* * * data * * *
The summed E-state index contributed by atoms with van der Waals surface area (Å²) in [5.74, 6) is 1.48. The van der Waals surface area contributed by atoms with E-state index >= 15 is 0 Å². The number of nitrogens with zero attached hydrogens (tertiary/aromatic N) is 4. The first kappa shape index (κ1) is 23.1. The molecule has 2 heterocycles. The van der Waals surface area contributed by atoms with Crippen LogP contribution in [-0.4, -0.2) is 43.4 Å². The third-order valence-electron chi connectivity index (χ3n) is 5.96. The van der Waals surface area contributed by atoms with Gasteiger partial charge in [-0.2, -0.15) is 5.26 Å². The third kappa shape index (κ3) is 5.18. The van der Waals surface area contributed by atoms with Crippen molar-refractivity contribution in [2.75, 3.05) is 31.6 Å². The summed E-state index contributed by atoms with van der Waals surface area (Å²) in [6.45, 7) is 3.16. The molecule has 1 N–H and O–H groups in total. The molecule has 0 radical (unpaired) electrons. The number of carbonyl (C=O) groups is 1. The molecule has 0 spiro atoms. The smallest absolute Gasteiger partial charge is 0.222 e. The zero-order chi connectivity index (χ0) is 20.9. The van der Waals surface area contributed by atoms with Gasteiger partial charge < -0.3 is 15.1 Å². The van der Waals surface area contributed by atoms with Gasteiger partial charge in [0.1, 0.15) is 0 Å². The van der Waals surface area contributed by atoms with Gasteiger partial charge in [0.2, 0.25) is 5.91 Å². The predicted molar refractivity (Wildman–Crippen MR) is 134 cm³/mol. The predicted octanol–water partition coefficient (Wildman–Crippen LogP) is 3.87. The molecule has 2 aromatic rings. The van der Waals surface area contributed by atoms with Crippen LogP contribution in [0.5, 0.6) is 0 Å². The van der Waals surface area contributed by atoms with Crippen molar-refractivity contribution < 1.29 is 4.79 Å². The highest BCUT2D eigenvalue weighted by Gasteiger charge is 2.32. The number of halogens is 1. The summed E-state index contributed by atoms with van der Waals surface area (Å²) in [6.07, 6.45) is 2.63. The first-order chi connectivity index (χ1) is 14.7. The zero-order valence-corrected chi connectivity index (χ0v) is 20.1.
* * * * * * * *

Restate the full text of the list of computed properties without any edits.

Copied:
The summed E-state index contributed by atoms with van der Waals surface area (Å²) in [5.74, 6) is 1.48. The van der Waals surface area contributed by atoms with E-state index >= 15 is 0 Å². The number of nitrogens with zero attached hydrogens (tertiary/aromatic N) is 4. The first kappa shape index (κ1) is 23.1. The molecule has 2 heterocycles. The van der Waals surface area contributed by atoms with Crippen LogP contribution in [-0.4, -0.2) is 43.4 Å². The third-order valence-electron chi connectivity index (χ3n) is 5.96. The van der Waals surface area contributed by atoms with Gasteiger partial charge in [-0.2, -0.15) is 5.26 Å². The third kappa shape index (κ3) is 5.18. The van der Waals surface area contributed by atoms with Crippen molar-refractivity contribution in [2.75, 3.05) is 31.6 Å². The summed E-state index contributed by atoms with van der Waals surface area (Å²) in [6.45, 7) is 3.16. The molecule has 1 N–H and O–H groups in total. The molecule has 0 radical (unpaired) electrons. The number of carbonyl (C=O) groups is 1. The molecule has 0 spiro atoms. The smallest absolute Gasteiger partial charge is 0.222 e. The zero-order chi connectivity index (χ0) is 20.9. The van der Waals surface area contributed by atoms with Gasteiger partial charge < -0.3 is 15.1 Å². The van der Waals surface area contributed by atoms with Gasteiger partial charge in [0.1, 0.15) is 0 Å². The van der Waals surface area contributed by atoms with Gasteiger partial charge in [0.2, 0.25) is 5.91 Å². The predicted molar refractivity (Wildman–Crippen MR) is 134 cm³/mol. The predicted octanol–water partition coefficient (Wildman–Crippen LogP) is 3.87. The molecule has 2 aromatic rings. The van der Waals surface area contributed by atoms with Crippen LogP contribution in [0.5, 0.6) is 0 Å². The van der Waals surface area contributed by atoms with Crippen molar-refractivity contribution < 1.29 is 4.79 Å². The highest BCUT2D eigenvalue weighted by Gasteiger charge is 2.32. The number of halogens is 1. The summed E-state index contributed by atoms with van der Waals surface area (Å²) in [6.07, 6.45) is 2.63. The first-order chi connectivity index (χ1) is 14.7. The zero-order valence-corrected chi connectivity index (χ0v) is 20.1.